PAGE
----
Emerging mobile payments landscape

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A comprehensive study of the nascent mobile payments ecosystem & its inhabitants, industry initiatives, and analysis of emerging revenue models, benefits & challenges to its adoption.

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  • 1.Mobile Payments -A study of the proximity payments ecosystem and its inhabitants whilebuilding a business case.By: Cherian Abraham8/18/2011Follow me on Twitter @ http://twitter.com/cherian_abrahamConnect with me @ http://www.linkedin.com/in/cherianabrahamIf you would like to comment on the study, then you could reach me atcherian.abraham@gmail.com or 804-767-2526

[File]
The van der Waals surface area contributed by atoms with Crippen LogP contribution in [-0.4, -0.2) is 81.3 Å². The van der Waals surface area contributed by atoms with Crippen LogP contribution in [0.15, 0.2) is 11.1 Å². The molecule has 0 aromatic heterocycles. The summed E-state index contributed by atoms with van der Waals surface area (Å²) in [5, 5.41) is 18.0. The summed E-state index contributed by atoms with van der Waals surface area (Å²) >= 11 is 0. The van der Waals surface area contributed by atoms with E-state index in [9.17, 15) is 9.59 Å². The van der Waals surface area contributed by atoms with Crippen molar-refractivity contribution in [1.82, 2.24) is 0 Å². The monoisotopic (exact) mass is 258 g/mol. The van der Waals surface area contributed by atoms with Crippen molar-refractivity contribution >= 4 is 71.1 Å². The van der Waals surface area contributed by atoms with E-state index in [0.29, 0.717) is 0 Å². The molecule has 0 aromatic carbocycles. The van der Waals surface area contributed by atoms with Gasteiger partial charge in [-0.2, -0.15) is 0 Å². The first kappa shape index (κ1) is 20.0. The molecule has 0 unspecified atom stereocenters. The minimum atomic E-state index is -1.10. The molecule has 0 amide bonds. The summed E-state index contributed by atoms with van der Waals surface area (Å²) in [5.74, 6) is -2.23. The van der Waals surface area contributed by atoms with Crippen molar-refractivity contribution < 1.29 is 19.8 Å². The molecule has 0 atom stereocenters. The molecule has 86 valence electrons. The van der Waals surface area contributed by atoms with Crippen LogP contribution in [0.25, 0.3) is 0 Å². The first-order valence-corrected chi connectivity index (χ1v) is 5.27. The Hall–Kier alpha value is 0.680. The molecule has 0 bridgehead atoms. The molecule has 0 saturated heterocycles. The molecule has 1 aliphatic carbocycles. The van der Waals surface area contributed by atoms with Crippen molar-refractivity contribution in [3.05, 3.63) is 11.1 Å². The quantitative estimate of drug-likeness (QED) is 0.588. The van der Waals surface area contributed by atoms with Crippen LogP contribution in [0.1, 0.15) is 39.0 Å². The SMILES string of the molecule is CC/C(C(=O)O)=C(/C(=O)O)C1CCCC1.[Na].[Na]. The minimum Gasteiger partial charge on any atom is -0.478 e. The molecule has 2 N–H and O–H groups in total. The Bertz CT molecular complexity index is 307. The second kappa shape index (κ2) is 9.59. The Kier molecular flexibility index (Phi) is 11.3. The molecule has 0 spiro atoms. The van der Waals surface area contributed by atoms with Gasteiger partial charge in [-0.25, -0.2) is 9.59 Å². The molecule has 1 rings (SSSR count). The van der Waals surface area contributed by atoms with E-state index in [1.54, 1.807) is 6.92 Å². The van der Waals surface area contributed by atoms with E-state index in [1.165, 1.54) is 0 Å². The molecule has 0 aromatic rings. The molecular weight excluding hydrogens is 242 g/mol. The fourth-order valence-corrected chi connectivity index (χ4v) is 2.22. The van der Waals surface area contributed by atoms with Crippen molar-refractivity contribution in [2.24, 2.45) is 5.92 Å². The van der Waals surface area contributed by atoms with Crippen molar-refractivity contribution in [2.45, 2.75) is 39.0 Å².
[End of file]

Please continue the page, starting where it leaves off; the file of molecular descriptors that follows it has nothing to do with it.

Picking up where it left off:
2. EXECUTIVE SUMMARY: The advent of the ubiquitous smart phone has along with it brought dramatic shifts in customer behavior and payment modalities. Banks are finding themselves in an unenviable position of choosing to wait until a secure and safe standard emerges for Digital, or take the plunge in to these murky payment waters. There is a battle waging for the customer mind-share and emerging revenue streams, between traditional and non-traditional players - who are ever more emboldened by advances in technology and disappearing barriers to entry. The objective of this study is to build a business case for banks evaluating the opportunities and challenges present in building out mobile payment solutions, including direct and indirect revenue generation. This study paints a roadmap of current mobile payment initiatives undertaken by Financial institutions, Telcos and technology upstarts, and to highlight the risks of building payment solutions which are not centered around the payment context. This study summarizes the challenges ahead for mobile payments, including a lack of interoperability, consumer apathy and a general lack of understanding of its merits.Page | 1 3. CONTENTSBanking: A Changing Landscape ....................................................................................................................................... 3mobile Payment approaches............................................................................................................................................... 7I. Embedded Solution: ...................................................................................................................................................... 8II. SIM based Solution: ..................................................................................................................................................... 9III. Secure Digital Card based Solution: .................................................................................................................. 10Banks chosen solution: .................................................................................................................................................. 11Payment Wars & Uneasy Alliances: ............................................................................................................................... 12Google Wallet: .................................................................................................................................................................... 12ISIS: ......................................................................................................................................................................................... 14American Express:............................................................................................................................................................ 16PayPal: ................................................................................................................................................................................... 17Square: .................................................................................................................................................................................. 19VISA: ....................................................................................................................................................................................... 20ClearXChange: .................................................................................................................................................................... 20Rest: ........................................................................................................................................................................................ 20What about Apple: ............................................................................................................................................................ 21Payment Context: The Untold Story .............................................................................................................................. 23Challenges for NFC ................................................................................................................................................................ 26Conclusion ................................................................................................................................................................................ 31Page | 2 4. BANKING: A CHANGING LANDSCAPEY ahoo Finance recently reported Newspaper Publishing, Video Rental, WirediTelecoms among the 10 industries that are disappearing due to externalcompetition, disruptive technological change and lack of innovation. Even inBanking, tidal shifts in customer behavior and technology adoption has seeminglyignored high barriers to entry, and has made possible- a significant influx of bothprivate equity and non-traditional financial services technology startups looking tochallenge existing notions and models. Those who question the significance of thethreat posed by these technology upstarts at the entrenched incumbents may notfind comfort in the seminal book Innovators Dilemma authored by ClaytonChristensenii. He posits that well run companies are slow to react to disruptiveinnovations to its value networks; and by the time it reacts, it can at best survive tostave off further erosion of its customers and hardly ever regains its prior primacy.Technology has consistently knocked down barriers to entry in to once impenetrable bastionsof retail prowess and replaced them with Banking is essential.technology companies. Similarly, fundamentalBanks are Not. - Bill Gates shifts underway in banking, led by rapidlychanging distribution models, and shifts in customer behavior are threatening to change theface of the retail financial services sector forever.What does not give banks comfort are studies such as the recent one by Forresteriiiwhich found out that of the 94% of banks surveyed to have a mobile bankingstrategy in place, for 38%, this strategy has been in place for less than a year. It tookFinancial Institutions 7 years since the launch of the World Wide Web to launchInternet banking, which makes their track record far from perfect.When the same Forrester consumer survey asked U.S. mobile banking users howmobile has changed their use of other banking channels, 43% said they had madefewer phone calls to their banks call center since adopting mobile banking andmore than one-third (35%) said they visited branches less often than they didbefore adopting mobile banking. This represents changed customer expectations onhow services and products should integrate with their lives. Customers are nolonger willing to change behaviors; they expect products and services to adapt totheir needs. Forcing a customer to visit a branch or use a channel in a manner thatseem artificial or convoluted to them, appears antiquated in an age of customercentric technologies and will in turn disenfranchise its customers. Customers expectPage | 3 5. a seamless experience that weaves together one or more of the banking channelsand with the core banking system to meet their needs. A traditional siloed approachis antithetic to customer expectations of how services and products should work.With the emergence of mobile payments, banks are at the cusp of a revolution,brought on by both technology and shifts in customer payment modalities. At a timewhen declining interchange revenues (to the tune of $9.4Bn per yeariv) brought on byregulatory changes compel banks to look for new revenue streams, mobilepayments offer a blue ocean opportunity. At the same time, it also brings newstakeholders to the table vying for a share of the revenues, even when revenuemodels are still being finalized. Some of these revenue models are discussed below: a. Create new revenue streams via P2P mobile payments Mobile P2Ppayment services can unlock new revenue streams for banks, even ifmerchant adoption or other challenges end up delaying proximity paymentrollouts. Paypal predicts up to $3B in mobile payments that it will process in2011 alone, the bulk of which are P2P in nature. Whether banks create newpeer to peer payment frameworks or partner with existing initiatives such asClearXChange, by going this route, banks can replenish some of the lostrevenues from lowered interchange fees for debit cards via the Durbinamendment. Paypals P2P payment service managed to be unaffected by therestrictions imposed by the same amendment and goes to show that bankscan follow this example. b. Access to mobile payment solutions as a premium model As decliningrevenues force banks to cut back on free services offered to customers, bankscould opt to provide mobile payment solutions on a freemium model whereP2P services are mostly for free, with transaction fees kicking in at higheramounts. However as mobile banking and payment access becomescommoditized, banks may be compelled to keep access free. Moreover, anyPremium costs for mobile payment solutions will only go towardsdepressing adoption and merchant acceptance. c. Reach the underbanked As mobile payments become ubiquitous, bankshave an opportunity to reach the 43 million adults in US who areunderbanked and cater to their credit and lending needs more effectively.Underbanked does not translate to lowered credit worthiness however; as50% of them has a college degree and 25% has prime credit ratings. Currentlyreleg